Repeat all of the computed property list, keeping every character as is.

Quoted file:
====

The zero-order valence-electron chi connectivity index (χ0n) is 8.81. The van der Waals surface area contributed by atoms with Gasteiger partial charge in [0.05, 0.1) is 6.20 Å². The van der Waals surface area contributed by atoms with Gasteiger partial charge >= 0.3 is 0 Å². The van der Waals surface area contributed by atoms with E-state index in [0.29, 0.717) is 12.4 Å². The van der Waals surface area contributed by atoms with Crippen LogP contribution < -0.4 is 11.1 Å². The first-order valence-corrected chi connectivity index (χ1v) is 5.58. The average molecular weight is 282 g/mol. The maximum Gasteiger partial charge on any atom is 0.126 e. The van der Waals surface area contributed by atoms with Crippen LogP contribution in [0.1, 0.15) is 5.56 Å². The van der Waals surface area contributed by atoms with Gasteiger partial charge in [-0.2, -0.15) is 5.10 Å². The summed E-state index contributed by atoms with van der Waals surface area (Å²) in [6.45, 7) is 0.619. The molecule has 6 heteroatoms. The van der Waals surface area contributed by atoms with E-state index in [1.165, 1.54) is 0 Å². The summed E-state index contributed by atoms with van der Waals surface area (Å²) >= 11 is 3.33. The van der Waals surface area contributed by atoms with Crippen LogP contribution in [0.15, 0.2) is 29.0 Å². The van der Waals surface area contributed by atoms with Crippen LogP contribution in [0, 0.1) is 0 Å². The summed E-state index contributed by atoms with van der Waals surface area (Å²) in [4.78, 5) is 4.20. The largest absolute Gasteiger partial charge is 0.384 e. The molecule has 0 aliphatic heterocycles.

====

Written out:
The zero-order valence-electron chi connectivity index (χ0n) is 8.81. The van der Waals surface area contributed by atoms with Gasteiger partial charge in [0.05, 0.1) is 6.20 Å². The van der Waals surface area contributed by atoms with Gasteiger partial charge >= 0.3 is 0 Å². The van der Waals surface area contributed by atoms with E-state index in [0.29, 0.717) is 12.4 Å². The van der Waals surface area contributed by atoms with Crippen LogP contribution < -0.4 is 11.1 Å². The first-order valence-corrected chi connectivity index (χ1v) is 5.58. The average molecular weight is 282 g/mol. The maximum Gasteiger partial charge on any atom is 0.126 e. The van der Waals surface area contributed by atoms with Crippen LogP contribution in [0.1, 0.15) is 5.56 Å². The van der Waals surface area contributed by atoms with Gasteiger partial charge in [-0.2, -0.15) is 5.10 Å². The summed E-state index contributed by atoms with van der Waals surface area (Å²) in [6.45, 7) is 0.619. The molecule has 6 heteroatoms. The van der Waals surface area contributed by atoms with E-state index in [1.165, 1.54) is 0 Å². The summed E-state index contributed by atoms with van der Waals surface area (Å²) >= 11 is 3.33. The van der Waals surface area contributed by atoms with Crippen LogP contribution in [0.15, 0.2) is 29.0 Å². The van der Waals surface area contributed by atoms with Crippen LogP contribution in [0, 0.1) is 0 Å². The summed E-state index contributed by atoms with van der Waals surface area (Å²) in [4.78, 5) is 4.20. The largest absolute Gasteiger partial charge is 0.384 e. The molecule has 0 aliphatic heterocycles.